Minneapolis (Dec. 18, 2009) — The Minnesota News Council Thursday issued a decision narrowly supporting the use of anonymous sources in an August report on DFL finances posted by the on-line publication MinnPost.com.
In a hearing on a complaint filed by DFL Chair Brian Melendez against MinnPost, the Council also ruled 12-to-1 that before MinnPost published its original story, reporter Doug Grow gave the DFL an adequate opportunity to respond to the accusations made, but again split 8-to-5 in favor of MinnPost on the question of whether the publication responded appropriately to the issues raised in the DFL Party’s complaint.
Melendez complained that an August 5 MinnPost story, which reported according to “unnamed sources within the party, that the DFL is on the verge of being fined $50,000 by the Federal Elections Commission” was false.
“MinnPost got the story wrong, and it hurt the DFL,” said Melendez during the hearing. “The story was run in August, and it’s now December, and we still haven’t heard from the FEC on this issue, because there is no fine.”
Although DFL officials, including Melendez, vehemently denied the accusations made in the story and requested a retraction on the story, MinnPost stood by its reporting and the standards it used to verify the information provided by the two sources who gave Grow the details of the FEC investigation and the potential fine.
“Doug Grow followed MinnPost’s policies regarding the use of anonymous sources,” said MinnPost Managing Editor Roger Buoen. “Doug had dealt with these sources before and they were reliable. There was no reason not to believe the information he was given.”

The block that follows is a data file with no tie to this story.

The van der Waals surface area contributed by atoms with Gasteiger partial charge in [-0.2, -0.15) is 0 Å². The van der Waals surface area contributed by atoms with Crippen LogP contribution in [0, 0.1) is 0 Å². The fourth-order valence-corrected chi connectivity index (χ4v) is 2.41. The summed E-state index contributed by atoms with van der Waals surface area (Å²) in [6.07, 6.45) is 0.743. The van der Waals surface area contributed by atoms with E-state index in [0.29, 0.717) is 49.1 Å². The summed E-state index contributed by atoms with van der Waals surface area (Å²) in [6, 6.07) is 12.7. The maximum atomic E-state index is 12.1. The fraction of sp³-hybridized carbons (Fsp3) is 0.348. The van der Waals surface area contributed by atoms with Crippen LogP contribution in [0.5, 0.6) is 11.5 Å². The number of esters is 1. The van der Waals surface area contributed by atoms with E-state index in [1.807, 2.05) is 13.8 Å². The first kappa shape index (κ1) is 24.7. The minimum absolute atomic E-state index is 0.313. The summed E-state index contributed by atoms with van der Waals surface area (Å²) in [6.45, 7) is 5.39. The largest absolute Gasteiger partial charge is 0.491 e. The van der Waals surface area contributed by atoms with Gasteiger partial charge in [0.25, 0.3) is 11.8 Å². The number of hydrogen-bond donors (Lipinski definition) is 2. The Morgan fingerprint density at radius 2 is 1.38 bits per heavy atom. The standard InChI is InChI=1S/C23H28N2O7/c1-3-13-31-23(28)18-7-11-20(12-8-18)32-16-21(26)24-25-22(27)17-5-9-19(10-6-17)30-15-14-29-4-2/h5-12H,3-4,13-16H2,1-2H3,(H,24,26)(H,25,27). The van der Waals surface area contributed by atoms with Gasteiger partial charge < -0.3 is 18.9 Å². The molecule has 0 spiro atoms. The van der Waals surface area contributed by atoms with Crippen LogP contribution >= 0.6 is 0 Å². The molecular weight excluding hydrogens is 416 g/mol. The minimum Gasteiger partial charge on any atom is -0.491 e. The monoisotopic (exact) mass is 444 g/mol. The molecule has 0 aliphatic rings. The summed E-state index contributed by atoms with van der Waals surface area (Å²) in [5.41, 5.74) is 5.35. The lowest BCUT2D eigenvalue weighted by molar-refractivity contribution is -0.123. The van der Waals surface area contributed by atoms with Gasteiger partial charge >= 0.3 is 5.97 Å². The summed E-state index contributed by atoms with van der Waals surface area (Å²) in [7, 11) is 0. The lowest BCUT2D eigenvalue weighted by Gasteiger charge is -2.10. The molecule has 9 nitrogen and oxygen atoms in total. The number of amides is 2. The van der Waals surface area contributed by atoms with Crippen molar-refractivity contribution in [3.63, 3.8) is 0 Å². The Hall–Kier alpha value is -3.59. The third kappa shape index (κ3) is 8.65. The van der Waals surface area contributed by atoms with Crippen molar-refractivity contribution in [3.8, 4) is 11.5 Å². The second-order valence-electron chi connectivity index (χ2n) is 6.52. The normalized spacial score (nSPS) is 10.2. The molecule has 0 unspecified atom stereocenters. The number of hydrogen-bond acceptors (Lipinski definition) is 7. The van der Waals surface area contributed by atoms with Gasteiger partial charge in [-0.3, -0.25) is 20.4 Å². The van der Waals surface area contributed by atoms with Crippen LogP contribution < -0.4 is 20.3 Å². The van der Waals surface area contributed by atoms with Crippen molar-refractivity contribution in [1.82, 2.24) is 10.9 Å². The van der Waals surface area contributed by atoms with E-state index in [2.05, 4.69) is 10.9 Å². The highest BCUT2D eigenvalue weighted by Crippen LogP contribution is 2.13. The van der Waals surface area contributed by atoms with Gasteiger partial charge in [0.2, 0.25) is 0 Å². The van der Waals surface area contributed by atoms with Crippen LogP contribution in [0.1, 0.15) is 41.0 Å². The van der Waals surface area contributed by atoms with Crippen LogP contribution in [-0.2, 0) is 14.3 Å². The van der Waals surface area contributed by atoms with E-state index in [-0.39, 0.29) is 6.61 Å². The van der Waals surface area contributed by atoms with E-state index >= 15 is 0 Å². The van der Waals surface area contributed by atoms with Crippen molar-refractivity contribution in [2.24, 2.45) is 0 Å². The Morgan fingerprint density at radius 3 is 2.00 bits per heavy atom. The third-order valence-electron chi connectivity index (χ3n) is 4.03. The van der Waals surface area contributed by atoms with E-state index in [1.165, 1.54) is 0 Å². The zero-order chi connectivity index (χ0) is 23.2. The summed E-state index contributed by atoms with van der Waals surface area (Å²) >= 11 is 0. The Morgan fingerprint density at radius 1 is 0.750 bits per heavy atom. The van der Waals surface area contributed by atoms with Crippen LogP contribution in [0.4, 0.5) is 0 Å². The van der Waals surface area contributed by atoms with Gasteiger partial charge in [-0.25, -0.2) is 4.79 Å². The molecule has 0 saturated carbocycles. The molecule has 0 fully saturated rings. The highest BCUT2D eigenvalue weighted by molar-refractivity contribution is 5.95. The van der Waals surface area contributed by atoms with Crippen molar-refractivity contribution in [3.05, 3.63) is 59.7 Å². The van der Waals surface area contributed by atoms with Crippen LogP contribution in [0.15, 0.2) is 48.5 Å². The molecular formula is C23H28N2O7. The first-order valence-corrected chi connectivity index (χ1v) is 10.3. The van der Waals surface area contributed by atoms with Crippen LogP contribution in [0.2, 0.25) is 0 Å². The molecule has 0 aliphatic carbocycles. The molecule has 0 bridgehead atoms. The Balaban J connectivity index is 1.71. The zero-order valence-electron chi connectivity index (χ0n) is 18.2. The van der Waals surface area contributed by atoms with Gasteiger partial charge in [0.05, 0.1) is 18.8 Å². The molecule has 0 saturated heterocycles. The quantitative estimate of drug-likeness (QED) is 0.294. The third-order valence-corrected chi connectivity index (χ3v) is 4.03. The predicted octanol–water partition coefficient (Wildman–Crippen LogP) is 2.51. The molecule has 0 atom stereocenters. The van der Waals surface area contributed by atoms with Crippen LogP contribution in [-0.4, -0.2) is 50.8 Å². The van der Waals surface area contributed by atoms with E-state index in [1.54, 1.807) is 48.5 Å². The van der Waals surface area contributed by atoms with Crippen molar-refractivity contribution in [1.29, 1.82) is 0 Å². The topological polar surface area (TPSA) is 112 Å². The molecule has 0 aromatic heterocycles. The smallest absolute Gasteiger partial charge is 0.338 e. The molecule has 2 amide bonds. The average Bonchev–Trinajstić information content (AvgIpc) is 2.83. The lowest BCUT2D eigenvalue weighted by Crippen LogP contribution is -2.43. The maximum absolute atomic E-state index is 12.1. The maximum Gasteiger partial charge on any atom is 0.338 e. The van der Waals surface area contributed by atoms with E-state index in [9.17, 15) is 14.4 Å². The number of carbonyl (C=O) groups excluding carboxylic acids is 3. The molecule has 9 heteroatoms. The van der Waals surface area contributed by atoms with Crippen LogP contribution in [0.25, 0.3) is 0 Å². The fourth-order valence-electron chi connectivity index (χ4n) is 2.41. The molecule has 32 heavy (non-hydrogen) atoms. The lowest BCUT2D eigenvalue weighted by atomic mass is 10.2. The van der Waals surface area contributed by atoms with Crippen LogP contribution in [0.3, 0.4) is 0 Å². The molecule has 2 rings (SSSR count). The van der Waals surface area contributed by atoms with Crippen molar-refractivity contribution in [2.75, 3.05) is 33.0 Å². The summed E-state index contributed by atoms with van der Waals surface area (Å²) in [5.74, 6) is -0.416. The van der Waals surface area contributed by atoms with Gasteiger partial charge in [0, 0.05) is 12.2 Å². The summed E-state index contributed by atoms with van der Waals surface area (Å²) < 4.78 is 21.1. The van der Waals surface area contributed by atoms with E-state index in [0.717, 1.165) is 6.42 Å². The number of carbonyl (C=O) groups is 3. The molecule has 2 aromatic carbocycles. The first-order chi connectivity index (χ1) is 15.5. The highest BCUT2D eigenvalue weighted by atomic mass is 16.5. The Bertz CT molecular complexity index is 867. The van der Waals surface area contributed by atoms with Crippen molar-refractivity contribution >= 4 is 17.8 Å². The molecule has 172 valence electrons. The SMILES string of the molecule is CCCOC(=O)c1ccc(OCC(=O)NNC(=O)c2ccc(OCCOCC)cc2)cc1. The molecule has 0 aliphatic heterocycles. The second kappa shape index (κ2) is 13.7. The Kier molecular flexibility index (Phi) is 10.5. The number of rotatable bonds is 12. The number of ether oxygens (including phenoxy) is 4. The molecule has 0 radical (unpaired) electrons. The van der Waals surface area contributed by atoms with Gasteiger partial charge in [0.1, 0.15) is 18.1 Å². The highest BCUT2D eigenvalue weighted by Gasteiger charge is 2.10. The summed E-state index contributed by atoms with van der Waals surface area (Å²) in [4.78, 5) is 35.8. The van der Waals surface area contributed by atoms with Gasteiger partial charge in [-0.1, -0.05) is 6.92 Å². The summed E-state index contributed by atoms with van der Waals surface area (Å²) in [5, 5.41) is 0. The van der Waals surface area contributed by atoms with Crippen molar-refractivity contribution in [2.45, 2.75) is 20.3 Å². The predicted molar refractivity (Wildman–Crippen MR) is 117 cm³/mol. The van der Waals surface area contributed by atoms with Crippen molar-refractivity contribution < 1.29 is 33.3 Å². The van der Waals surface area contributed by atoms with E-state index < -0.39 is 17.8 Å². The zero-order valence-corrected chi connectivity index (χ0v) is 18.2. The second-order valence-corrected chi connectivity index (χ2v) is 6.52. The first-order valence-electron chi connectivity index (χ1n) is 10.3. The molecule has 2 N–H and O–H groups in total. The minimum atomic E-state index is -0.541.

Buoen, who helped write MinnPost’s anonymous sources policy said that to use an anonymous source, a reporter must get approval from an editor; tell the editor the source’s name, title and how they got the information; give the accused or affected parties a chance to respond to any allegations made; find a second, independent source to corroborate the information and; should include information about the source and why they know the information being shared with the reader.
When asked if MinnPost’s reliance on anonymous sources for the story was fair, seven council members voted “yes,” and six members voted “no.” Public member Jane Berg noted that as a reader, she would have liked to see less ambiguous language used to describe the sources of the allegation. “‘Sources within the party’ does not tell us much,” Berg said.
Council members also closely questioned reporter Grow on whether his sources had any documentation confirming the size of the fine. “How did the source know the information?” asked media member Thom Fladung, editor of the Pioneer Press. “That’s the most important thing to know.” Grow answered that the providers of the information were “vague” in their response of how they obtained the information, but that they had proven to be “highly reliable” sources in the past and that after careful consideration of the veracity of the sources, the publication decided to move forward with its story.
When asked why he didn’t accept MinnPost’s offer to author a full rebuttal of the story or to be interviewed by a MinnPost reporter, Menendez said he declined because “that would have only given more legs to the story.” “I didn’t want the story told at all because it’s not true,” Melendez said.
About the Minnesota News Council
The Minnesota News Council was founded in 1970 to promote fair, vigorous and trusted journalism; supports the First Amendment rights of the media and the public; encourages free and open access to government information; and provides an independent platform for educating the public, discussing news coverage and mediating citizen complaints. The News Council is a 501(c)(3) nonprofit organization, funded entirely by contributions from individuals, corporations and the media, and accepts no government funding. For more information about the Minnesota News Council, call 612-341-9357 or visit http://news-council.org.